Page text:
PETA Calls For Chaining Bans As Dogs Suffer and Die Across the State
For Immediate Release:
August 2, 2019
Moira Colley 202-483-7382
Raleigh, N.C. – Hot on the heels of reports that July is likely to rate as the hottest month ever recorded, PETA sent urgent letters today urging state legislators to introduce, cosponsor, and support chaining bans and other laws to protect dogs who are kept outdoors 24/7.
PETA is also asking lawmakers not only to watch but also to share with their constituents the group’s new video about helping dogs beat the heat, which includes footage of “backyard dogs”—dogs chained up or locked up in pens outside with little to no protection from the blazing sun—assisted by PETA’s field team. In recent weeks, with temperatures near 100 degrees, PETA’s team found countless chained dogs without water or access to shade or shelter from the burning sun, including “Blue,” who died from heatstroke after his chain became tangled and he couldn’t reach water or even a hole that he’d desperately dug to try to stay alive.
“This extreme heat is a crisis for ‘backyard dogs,’ who are dying in hideous ways with no shade, no water, and no way to cool themselves off because dogs can’t sweat as humans can,” says PETA Senior Vice President Daphna Nachminovitch. “PETA is pleading with legislators to prevent dogs from suffering next summer by a banning chaining at the next session.”
PETA—whose motto reads, in part, that “animals are not ours to abuse in any way”—is opposed to speciesism, which is a human-supremacist worldview. For more information, please visit PETA.org.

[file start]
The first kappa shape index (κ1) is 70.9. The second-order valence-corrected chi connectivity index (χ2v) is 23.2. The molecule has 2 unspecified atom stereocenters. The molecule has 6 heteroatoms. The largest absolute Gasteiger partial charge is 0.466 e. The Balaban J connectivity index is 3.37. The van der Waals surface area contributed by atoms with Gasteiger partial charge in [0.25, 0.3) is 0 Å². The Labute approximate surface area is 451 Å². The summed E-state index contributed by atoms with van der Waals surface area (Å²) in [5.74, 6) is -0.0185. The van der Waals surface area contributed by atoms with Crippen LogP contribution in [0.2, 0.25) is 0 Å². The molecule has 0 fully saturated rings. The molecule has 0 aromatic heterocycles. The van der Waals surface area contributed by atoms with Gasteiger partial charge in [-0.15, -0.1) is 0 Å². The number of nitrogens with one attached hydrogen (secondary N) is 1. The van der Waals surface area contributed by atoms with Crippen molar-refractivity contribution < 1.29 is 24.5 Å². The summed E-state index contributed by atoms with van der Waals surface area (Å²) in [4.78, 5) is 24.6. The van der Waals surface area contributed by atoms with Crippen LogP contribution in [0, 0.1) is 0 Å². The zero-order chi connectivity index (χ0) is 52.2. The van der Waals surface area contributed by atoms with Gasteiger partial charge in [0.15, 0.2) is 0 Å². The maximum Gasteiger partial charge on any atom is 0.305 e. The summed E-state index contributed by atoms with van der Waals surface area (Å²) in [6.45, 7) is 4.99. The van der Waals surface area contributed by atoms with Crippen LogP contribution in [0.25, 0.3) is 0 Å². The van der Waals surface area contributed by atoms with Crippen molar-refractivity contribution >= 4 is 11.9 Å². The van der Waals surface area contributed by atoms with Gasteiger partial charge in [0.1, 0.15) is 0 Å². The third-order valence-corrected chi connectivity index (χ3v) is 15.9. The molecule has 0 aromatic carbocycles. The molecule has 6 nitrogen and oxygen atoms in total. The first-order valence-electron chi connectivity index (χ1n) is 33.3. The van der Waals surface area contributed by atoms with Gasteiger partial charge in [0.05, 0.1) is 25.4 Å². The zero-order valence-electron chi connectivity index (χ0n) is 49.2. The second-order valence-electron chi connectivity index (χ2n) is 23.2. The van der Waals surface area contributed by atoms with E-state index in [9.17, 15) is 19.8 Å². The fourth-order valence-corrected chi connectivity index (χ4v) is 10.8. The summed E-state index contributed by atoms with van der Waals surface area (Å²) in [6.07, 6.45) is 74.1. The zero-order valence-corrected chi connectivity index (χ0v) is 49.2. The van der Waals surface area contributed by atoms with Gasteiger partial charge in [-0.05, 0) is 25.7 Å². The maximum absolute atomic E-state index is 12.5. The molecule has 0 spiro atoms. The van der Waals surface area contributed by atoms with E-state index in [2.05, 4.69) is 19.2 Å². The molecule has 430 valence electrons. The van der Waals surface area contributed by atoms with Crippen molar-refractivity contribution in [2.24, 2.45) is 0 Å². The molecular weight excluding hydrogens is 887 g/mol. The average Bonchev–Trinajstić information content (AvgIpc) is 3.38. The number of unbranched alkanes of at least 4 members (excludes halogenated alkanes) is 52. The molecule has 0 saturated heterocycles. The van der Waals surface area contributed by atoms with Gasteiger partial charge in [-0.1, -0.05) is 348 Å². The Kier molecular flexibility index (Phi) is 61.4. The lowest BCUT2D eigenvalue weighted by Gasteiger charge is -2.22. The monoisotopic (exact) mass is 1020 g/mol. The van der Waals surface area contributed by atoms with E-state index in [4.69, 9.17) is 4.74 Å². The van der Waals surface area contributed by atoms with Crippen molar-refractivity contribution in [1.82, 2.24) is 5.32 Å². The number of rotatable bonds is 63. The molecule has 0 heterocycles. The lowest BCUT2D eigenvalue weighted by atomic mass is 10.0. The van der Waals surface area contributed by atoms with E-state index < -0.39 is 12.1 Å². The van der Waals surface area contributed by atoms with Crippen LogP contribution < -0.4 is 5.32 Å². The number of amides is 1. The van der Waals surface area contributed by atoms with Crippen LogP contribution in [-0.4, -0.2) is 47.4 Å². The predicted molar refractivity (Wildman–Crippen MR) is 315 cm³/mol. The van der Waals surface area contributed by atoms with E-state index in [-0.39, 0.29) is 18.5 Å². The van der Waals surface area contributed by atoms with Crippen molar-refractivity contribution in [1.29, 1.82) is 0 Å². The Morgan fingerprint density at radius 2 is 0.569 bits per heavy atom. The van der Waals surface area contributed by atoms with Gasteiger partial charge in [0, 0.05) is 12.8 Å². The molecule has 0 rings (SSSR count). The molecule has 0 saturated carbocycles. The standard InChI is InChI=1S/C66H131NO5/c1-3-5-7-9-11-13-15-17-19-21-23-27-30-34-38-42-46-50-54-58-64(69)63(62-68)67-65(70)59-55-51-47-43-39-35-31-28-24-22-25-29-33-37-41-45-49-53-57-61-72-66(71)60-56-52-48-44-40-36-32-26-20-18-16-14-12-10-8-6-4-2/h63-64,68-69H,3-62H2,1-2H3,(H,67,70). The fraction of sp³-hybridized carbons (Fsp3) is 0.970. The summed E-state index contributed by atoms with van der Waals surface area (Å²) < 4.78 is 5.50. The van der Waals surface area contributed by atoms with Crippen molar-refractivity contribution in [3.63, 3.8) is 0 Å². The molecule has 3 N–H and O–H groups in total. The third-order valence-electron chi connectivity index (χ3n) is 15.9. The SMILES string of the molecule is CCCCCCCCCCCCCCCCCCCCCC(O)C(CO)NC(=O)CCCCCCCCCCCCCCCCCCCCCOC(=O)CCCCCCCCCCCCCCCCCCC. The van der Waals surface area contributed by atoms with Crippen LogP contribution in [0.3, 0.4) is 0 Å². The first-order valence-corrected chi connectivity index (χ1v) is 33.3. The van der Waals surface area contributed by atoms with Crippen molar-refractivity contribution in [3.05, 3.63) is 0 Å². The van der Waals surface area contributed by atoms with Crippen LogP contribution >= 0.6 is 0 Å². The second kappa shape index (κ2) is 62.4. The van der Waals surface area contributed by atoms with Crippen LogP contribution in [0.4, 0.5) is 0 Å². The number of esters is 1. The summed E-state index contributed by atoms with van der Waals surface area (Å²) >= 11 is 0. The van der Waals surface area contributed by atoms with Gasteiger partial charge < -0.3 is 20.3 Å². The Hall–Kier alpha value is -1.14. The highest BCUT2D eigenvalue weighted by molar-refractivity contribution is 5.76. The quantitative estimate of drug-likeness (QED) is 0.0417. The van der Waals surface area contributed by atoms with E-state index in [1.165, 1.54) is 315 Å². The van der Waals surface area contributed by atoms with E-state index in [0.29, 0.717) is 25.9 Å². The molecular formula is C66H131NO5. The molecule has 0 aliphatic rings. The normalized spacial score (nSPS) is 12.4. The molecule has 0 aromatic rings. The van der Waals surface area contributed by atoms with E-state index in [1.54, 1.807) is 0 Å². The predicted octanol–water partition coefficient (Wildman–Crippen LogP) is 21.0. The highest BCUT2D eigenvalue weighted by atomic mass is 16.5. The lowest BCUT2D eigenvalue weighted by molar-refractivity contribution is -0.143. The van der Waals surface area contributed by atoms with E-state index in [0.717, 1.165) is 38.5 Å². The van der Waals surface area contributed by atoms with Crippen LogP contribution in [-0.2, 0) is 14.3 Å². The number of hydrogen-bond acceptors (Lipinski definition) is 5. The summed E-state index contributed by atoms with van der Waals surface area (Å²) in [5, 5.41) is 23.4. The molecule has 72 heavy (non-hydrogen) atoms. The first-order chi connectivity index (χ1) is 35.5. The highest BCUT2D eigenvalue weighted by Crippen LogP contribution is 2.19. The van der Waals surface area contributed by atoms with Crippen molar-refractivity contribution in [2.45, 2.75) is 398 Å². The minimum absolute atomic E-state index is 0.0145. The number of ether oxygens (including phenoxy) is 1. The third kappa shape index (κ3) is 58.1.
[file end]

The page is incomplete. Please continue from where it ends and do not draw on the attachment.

PETA’s letter to state legislators follows.
August 2, 2019
We hope this letter finds you well. As you know, North Carolina has experienced prolonged high temperatures and humidity this summer, and the heat index has risen higher than 110 degrees in some areas. In fact, July is shaping up to be the hottest month ever recorded. This weather is very dangerous for dogs left outdoors 24/7. Would you please share this brief video with your constituents to show them how they can protect dogs in their community?
You may already know that PETA has a fieldwork division based in Norfolk, Virginia, with workers who are out every day helping dogs chained and penned outside all the time without relief. Over the past few weeks, with temperatures near 100 degrees, our team found countless chained dogs without adequate water or access to shade or shelter, including one named Blue in Northampton County who died from heatstroke after his chain became tangled and he couldn’t reach water, shade, or a hole he’d dug for himself in an effort to keep cool. We do what we can by filling water buckets, moving dogs to shaded areas, and trying to inform residents about basic animal care and needs, but these animals are suffering.
Thousands of “backyard dogs” are currently suffering from the effects of sweltering heat and humidity across North Carolina. We’re doing all that we can, but our small team can cover only a limited area. We respectfully ask that in addition to informing your constituents about ways to help dogs beat the heat, you join us in considering this an emergency and introduce, cosponsor, and support stronger laws to protect dogs who are kept outdoors 24/7.
We’re here to help you in any way that we can to draft and implement preventive laws for the safety of your community. I hope to hear from you soon to discuss any thoughts or questions you may have regarding a ban on chaining.
Thank you for your time, your compassion, and all that you do to keep North Carolina safe and humane for all its residents.
Rachel Bellis, Manager of Local Affairs
Cruelty Investigations Department
People for the Ethical Treatment of Animals